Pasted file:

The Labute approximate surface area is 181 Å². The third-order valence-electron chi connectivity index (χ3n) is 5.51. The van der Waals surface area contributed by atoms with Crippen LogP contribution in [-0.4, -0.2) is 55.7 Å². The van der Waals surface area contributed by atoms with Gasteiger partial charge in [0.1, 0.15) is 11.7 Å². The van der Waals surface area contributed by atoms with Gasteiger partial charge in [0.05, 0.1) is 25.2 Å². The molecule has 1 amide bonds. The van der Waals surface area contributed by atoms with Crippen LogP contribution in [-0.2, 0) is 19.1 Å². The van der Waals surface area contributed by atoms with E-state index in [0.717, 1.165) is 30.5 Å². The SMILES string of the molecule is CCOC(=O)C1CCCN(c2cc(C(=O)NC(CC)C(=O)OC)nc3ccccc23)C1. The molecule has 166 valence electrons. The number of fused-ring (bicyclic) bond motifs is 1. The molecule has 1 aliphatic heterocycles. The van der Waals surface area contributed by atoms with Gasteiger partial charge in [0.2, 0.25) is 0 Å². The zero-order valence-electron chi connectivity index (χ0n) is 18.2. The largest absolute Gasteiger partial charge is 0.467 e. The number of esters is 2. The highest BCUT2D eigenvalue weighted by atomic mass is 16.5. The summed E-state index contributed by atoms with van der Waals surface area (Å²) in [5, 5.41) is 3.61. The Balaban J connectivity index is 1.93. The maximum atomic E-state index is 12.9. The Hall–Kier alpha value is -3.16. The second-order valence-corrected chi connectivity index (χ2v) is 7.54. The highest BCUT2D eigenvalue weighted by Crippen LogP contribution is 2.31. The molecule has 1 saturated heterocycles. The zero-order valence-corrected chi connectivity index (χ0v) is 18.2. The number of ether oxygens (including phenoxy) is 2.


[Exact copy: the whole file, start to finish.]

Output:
The Labute approximate surface area is 181 Å². The third-order valence-electron chi connectivity index (χ3n) is 5.51. The van der Waals surface area contributed by atoms with Crippen LogP contribution in [-0.4, -0.2) is 55.7 Å². The van der Waals surface area contributed by atoms with Gasteiger partial charge in [0.1, 0.15) is 11.7 Å². The van der Waals surface area contributed by atoms with Gasteiger partial charge in [0.05, 0.1) is 25.2 Å². The molecule has 1 amide bonds. The van der Waals surface area contributed by atoms with Crippen LogP contribution in [-0.2, 0) is 19.1 Å². The van der Waals surface area contributed by atoms with E-state index in [0.717, 1.165) is 30.5 Å². The SMILES string of the molecule is CCOC(=O)C1CCCN(c2cc(C(=O)NC(CC)C(=O)OC)nc3ccccc23)C1. The molecule has 166 valence electrons. The number of fused-ring (bicyclic) bond motifs is 1. The molecule has 1 aliphatic heterocycles. The van der Waals surface area contributed by atoms with Gasteiger partial charge in [0.2, 0.25) is 0 Å². The zero-order valence-electron chi connectivity index (χ0n) is 18.2. The largest absolute Gasteiger partial charge is 0.467 e. The number of esters is 2. The highest BCUT2D eigenvalue weighted by atomic mass is 16.5. The summed E-state index contributed by atoms with van der Waals surface area (Å²) in [5, 5.41) is 3.61. The Balaban J connectivity index is 1.93. The maximum atomic E-state index is 12.9. The Hall–Kier alpha value is -3.16. The second-order valence-corrected chi connectivity index (χ2v) is 7.54. The highest BCUT2D eigenvalue weighted by Crippen LogP contribution is 2.31. The molecule has 1 saturated heterocycles. The zero-order valence-corrected chi connectivity index (χ0v) is 18.2. The number of ether oxygens (including phenoxy) is 2.